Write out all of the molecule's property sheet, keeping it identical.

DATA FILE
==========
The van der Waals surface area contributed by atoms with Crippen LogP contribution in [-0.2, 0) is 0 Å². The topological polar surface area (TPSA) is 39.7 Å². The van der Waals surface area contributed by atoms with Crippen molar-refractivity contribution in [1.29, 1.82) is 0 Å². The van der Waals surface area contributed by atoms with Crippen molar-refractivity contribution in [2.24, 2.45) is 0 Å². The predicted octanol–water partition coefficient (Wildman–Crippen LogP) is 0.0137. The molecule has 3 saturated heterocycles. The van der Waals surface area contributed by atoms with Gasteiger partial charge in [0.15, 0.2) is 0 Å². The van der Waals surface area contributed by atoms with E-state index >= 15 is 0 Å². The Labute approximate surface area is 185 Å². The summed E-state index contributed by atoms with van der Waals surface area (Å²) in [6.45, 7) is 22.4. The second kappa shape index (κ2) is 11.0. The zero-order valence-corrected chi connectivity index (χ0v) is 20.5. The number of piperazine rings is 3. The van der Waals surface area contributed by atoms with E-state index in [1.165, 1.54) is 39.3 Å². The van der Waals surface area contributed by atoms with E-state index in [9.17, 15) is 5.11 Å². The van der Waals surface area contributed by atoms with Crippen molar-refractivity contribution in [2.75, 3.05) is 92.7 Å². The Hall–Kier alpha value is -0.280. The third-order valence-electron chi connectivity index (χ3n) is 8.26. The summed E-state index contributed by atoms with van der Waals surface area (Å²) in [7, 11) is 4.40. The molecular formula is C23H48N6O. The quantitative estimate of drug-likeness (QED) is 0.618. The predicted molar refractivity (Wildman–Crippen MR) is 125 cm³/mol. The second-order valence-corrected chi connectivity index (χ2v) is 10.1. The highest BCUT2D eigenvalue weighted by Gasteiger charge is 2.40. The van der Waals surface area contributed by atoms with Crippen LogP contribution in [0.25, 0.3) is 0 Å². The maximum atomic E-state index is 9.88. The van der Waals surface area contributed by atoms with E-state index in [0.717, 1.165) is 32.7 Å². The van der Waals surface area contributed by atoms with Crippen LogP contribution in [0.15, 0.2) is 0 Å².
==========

The van der Waals surface area contributed by atoms with Crippen LogP contribution in [-0.2, 0) is 0 Å². The topological polar surface area (TPSA) is 39.7 Å². The van der Waals surface area contributed by atoms with Crippen molar-refractivity contribution in [1.29, 1.82) is 0 Å². The van der Waals surface area contributed by atoms with Crippen molar-refractivity contribution in [2.24, 2.45) is 0 Å². The predicted octanol–water partition coefficient (Wildman–Crippen LogP) is 0.0137. The molecule has 3 saturated heterocycles. The van der Waals surface area contributed by atoms with Gasteiger partial charge in [0.15, 0.2) is 0 Å². The van der Waals surface area contributed by atoms with E-state index >= 15 is 0 Å². The Labute approximate surface area is 185 Å². The summed E-state index contributed by atoms with van der Waals surface area (Å²) in [6.45, 7) is 22.4. The second kappa shape index (κ2) is 11.0. The zero-order valence-corrected chi connectivity index (χ0v) is 20.5. The number of piperazine rings is 3. The van der Waals surface area contributed by atoms with E-state index in [1.165, 1.54) is 39.3 Å². The van der Waals surface area contributed by atoms with E-state index in [9.17, 15) is 5.11 Å². The van der Waals surface area contributed by atoms with Crippen molar-refractivity contribution in [2.75, 3.05) is 92.7 Å². The Hall–Kier alpha value is -0.280. The third-order valence-electron chi connectivity index (χ3n) is 8.26. The summed E-state index contributed by atoms with van der Waals surface area (Å²) in [7, 11) is 4.40. The molecular formula is C23H48N6O. The quantitative estimate of drug-likeness (QED) is 0.618. The predicted molar refractivity (Wildman–Crippen MR) is 125 cm³/mol. The second-order valence-corrected chi connectivity index (χ2v) is 10.1. The highest BCUT2D eigenvalue weighted by Gasteiger charge is 2.40. The van der Waals surface area contributed by atoms with Crippen LogP contribution in [0.25, 0.3) is 0 Å². The maximum atomic E-state index is 9.88. The van der Waals surface area contributed by atoms with E-state index in [0.717, 1.165) is 32.7 Å². The van der Waals surface area contributed by atoms with Crippen LogP contribution in [0.15, 0.2) is 0 Å².